Gayan Macher, Netanel Miles-Yépez, Himayat Inayati (speaking), and   Taj Inayat during the Dialogue on the Inner Life in the Meditation Hall, Abode of the Message. Photo by Hilary Benas, 2015

Gayan Macher, Netanel Miles-Yépez, Himayat Inayati (speaking), and Taj Inayat during the Dialogue on the Inner Life in the Meditation Hall, Abode of the Message. Photo by Hilary Benas, 2015

Later, Pir Zia asked me to co-lead sohbet with he and his mother, Taj Inayat, in the evening. I facilitated the sohbet session which largely dealt with ecological issues as related to the spiritual path.

  Taj Inayat, Pir Zia Inayat-Khan, and Netanel Miles-Yépez (speaking)   during the  sohbet  session in the Meditation Hall, Abode of the Message. Photo by Hilary Benas, 2015

Taj Inayat, Pir Zia Inayat-Khan, and Netanel Miles-Yépez (speaking) during the sohbet session in the Meditation Hall, Abode of the Message. Photo by Hilary Benas, 2015

After sohbet, I got together with my friend, Deepa Gulrukh Patel, to work on material for our dialogue on death and purification for tomorrow. Taking a creative approach, we began to make a playlist of songs on death to use. Two hours later—playlist, no definite plan!

 Netanel Miles-Yépez and Deepa Gulrukh Patel at the Abode of the Message.

Netanel Miles-Yépez and Deepa Gulrukh Patel at the Abode of the Message.

A Walk Around the Abode by Netanel Miles-Yepez

 Star Was Vans out for a walk. — N.M-Y. '15

Star Was Vans out for a walk. — N.M-Y. '15

After arriving at the Abode of the Message in New Lebanon, New York, early this morning, I decided to take a walk around the property in the afternoon to take pictures of the old Shaker buildings before teaching later at the Season of the Rose Summer School for the Sufi Order.

 The Meditation Hall where every Sunday morning the Abode offers a Universal Worship service honoring all the major religions. — N.M-Y. '15

The Meditation Hall where every Sunday morning the Abode offers a Universal Worship service honoring all the major religions. — N.M-Y. '15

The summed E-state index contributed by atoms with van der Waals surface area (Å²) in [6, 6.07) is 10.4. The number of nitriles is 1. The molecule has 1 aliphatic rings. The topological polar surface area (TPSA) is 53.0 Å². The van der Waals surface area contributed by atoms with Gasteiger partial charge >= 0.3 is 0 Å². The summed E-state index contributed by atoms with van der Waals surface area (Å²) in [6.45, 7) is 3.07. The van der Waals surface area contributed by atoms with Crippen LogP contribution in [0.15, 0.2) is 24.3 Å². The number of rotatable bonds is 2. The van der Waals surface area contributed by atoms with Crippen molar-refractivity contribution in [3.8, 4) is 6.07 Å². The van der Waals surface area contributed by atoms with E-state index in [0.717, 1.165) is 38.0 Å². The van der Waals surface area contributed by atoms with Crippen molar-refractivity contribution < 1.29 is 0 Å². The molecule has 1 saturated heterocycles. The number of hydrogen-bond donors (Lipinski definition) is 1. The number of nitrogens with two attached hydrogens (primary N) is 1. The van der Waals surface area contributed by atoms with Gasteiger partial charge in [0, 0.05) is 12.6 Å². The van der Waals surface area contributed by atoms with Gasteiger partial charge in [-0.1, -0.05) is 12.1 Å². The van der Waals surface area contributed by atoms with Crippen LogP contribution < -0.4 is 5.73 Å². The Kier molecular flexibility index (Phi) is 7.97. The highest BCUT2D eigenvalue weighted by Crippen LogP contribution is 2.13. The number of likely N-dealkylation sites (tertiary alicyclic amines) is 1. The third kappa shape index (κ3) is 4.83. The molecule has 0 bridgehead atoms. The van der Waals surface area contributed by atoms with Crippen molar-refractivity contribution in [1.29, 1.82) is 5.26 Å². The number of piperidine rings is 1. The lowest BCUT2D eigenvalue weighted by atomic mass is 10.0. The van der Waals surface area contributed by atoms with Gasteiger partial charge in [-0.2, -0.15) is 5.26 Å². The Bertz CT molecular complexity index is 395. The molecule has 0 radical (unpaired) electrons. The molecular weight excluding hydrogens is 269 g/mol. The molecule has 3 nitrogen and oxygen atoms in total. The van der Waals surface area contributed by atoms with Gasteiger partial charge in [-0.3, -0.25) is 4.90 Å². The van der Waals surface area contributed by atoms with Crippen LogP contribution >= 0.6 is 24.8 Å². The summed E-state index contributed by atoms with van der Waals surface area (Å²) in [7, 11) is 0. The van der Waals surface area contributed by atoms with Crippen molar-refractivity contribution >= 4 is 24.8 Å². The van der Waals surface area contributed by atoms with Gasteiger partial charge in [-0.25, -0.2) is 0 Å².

The Abode is a self-sustaining residential community and spiritual center oriented around the teachings of the Indian Sufi master, Hazrat Inayat Khan (1882-1927), dedicated to promoting harmony between all religions.

The Abode is situated on 250 acres originally belonging to the Mt. Lebanon Shaker South Family. Shortly after its establishment in 1975, I’m told, the Abode was visited by three sisters from the Sabbathday Lake Shaker Village. The Shakers, they said, had a prophecy that they would die out, but that another group would take over their work of putting “hands to work and hearts to God” on Mt. Lebanon.

 The Razzaq ('provider') building which contains the library, dining hall, and guest rooms. — N.M-Y. '15

The Razzaq ('provider') building which contains the library, dining hall, and guest rooms. — N.M-Y. '15

After looking at the Shaker buildings, I walked down into the Abode gardens just across the street and took pictures of the roses and found little quotes from Hazrat Inayat Khan on handmade wood signs in the beds.

 The Abode of the Message gardens. — N.M-Y. '15

The Abode of the Message gardens. — N.M-Y. '15

 A quote from Hazrat Inayat Khan's Nature Meditations in the garden of the Abode. — N.M-Y. '15

A quote from Hazrat Inayat Khan's Nature Meditations in the garden of the Abode. — N.M-Y. '15

 An appropriate reminder of the Season of the Rose Summer School. — N.M-Y. '15

An appropriate reminder of the Season of the Rose Summer School. — N.M-Y. '15

 A quote from Hazrat Inayat Khan's Philosophy, Psychology, and Mysticism in the garden of the Abode. — N.M-Y. '15

A quote from Hazrat Inayat Khan's Philosophy, Psychology, and Mysticism in the garden of the Abode. — N.M-Y. '15

Coming back up the driveway, I noticed this license plate. Even the cars are Sufi here.

 “Toward the One”. — N.M-Y. '15

“Toward the One”. — N.M-Y. '15

My Abode for the Week by Netanel Miles-Yepez

It’s after 2 o’clock in the morning now, and I’m just getting settled in my room at the Abode of the Message. It’s a nice little Shaker monastic cell, small and narrow, with a simple bed for one under a window at the far end.

I’ve set-up a little area for practice at the other end of the room—laid-out my good black khirqah and tasbihs and placed my meditation bench on the rug. Ready for the week.

Maybe I can get three or fours sleep now before breakfast.